During Lebanon’s civil war, local radio stations affiliated with the various feuding militias would broadcast endless hours of sectarian vitriol through the night, calling young men to arms, only to then collectively switch to the music of Fairuz to start the day with songs for an hour before the main morning news bulletin.
The Lebanese were willing to brand each other as traitors and tear their country to pieces for 15 years but they were not willing to give up one voice that seemed to unite them during their long, bitter conflict — Fairuz, the iconic Lebanese chanteuse whose haunting songs so reflected the hopes and fears of the entire country.
In the war that is now destroying Syria, Nizar Qabbani, the legendary poet who died April 30, 1998, in London has come to be the voice of his tormented nation, the everyman transcending rival loyalties to lay bare the country’s agony and its soul.
During a prolific career that began in the early 1940s, Qabbani took the Arab world by storm. He produced tomes of romantic verse peppered with sexual overtones, breaking taboos and shocking Muslim society out of is stuffy mores.
After the withering Arab defeat in the six-day war of 1967, he turned to political poetry denouncing Arab dictators, the United States and Israel.
In the late 1980s, Qabbani famously conducted a recital in Damascus, which was to be his last, with a scathing political poem titled “The Journal of an Arab Executioner.”
This indictment of authoritarian Arab regimes was immediately banned throughout the Arab world. The poem declared:
“O people; I have become your sultan
So break your idols and worship me.”
“Thank God for his grace
For he has sent me to make history…”
“O people; I own you like I own my horses and slaves;
And I tread upon you like I walk on the carpets of my palace.”
Qabbani inspired four generations of Arab lovers and revolutionaries alike and famously refused to praise a single Arab king or president, except for Gamal Abdel Nasser — but only after the Egyptian leader’s death in 1970 when he eulogised Nasser in “The Fourth Pyramid.”
Qabbani trashed Anwar Sadat, Nasser’s successor, by name after the 1978 Camp David peace accords, saying that he was a “madman” who had “drugged and raped” Egypt.
Qabbani also denounced Yasser Arafat in a poem after the US-brokered 1993 Oslo Accords, which the Palestinian leader hailed as the “peace of the brave.” Qabbani called it a “peace of the cowards.”
Qabbani wrote: “America is a god and a thousand cowards kneel at its feet.”
His romantic verse was often transformed into popular music and performed by prominent artists such as Fairuz, Iraqi crooner Kazem al-Saher, Lebanese singer Majida el- Roumi and Egyptian legends Abdel Halim Hafez and Um Kalthoum.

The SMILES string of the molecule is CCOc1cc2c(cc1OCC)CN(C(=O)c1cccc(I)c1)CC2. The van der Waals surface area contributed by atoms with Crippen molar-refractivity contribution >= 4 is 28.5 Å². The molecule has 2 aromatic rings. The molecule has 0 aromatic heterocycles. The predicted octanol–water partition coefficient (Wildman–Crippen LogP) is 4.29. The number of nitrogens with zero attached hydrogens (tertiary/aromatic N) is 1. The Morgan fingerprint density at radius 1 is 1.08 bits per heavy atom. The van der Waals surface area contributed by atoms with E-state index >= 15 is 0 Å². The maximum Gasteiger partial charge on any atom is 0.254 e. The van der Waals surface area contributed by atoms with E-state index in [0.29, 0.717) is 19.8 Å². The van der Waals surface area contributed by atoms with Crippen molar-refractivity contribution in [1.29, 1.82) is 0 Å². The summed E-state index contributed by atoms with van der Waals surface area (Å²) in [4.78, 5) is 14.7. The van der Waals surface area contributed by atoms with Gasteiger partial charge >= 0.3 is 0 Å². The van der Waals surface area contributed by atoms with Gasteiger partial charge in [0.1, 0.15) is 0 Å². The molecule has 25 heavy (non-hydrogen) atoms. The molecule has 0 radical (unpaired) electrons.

A scion of Damascene notability, Qabbani was born in 1923 during the years of French Mandate rule. His father was one of the leaders of the anti-French movement. The young Qabbani began writing nationalistic verse while a student at Damascus University.
He joined the Ministry of Foreign Affairs during Syria’s democratic years, drifting through diplomatic posts in Madrid, Cairo, Ankara and London, where he was greatly influenced by European theatre, art and life.
Qabbani quit government service after the Ba’ath Party seized power in 1963 and moved first to Beirut and then to London after the 1975 outbreak of the Lebanese war. He died there at the age of 75.
He never reconciled with the Ba’athists and saw them as the cause of all Syria’s woes.
The Syrian government only laid claim to Qabbani after his death, naming a street in his honour and allowing his burial in Damascus. His funeral became a massive event with thousands of young men joining the procession carrying his casket, draped in the Syrian flag.
He was laid to rest in Damascus, a city that Qabbani cherished throughout his life. He called it “the city of jasmine.”
Since then the anniversary of his death has brought together Syrians of all religious and ideological faiths.
In the bitter aftermath of the uprisings against autocratic Arab regimes that began in Tunisia in December 2010 and the dashed expectations of a new era of open government, young people across the Arab world have turned to Qabbani’s political poetry and his bitter stanzas against authoritarian regimes.
When Syria too was caught up in the ferment in March 2011, young protesters found inspiration in Qabbani’s poetic verse, often repeating his famed: “When will you go away?”
“The theatre has collapsed over your heads
And the audience is cursing and spitting on you.
Thanks to you our boundaries have become paper borders;
When will you go away?”
Even the Damascus government has taken to using Qabbani’s writings, seeking to cloak its actions with his imprimatur. Large photos of him are plastered on the walls of the capital along with stanzas from his poems, invoked in countless government speeches and public rallies and even cited by Syria’s mission at the United Nations.
The Arab Weekly (30 April 2017)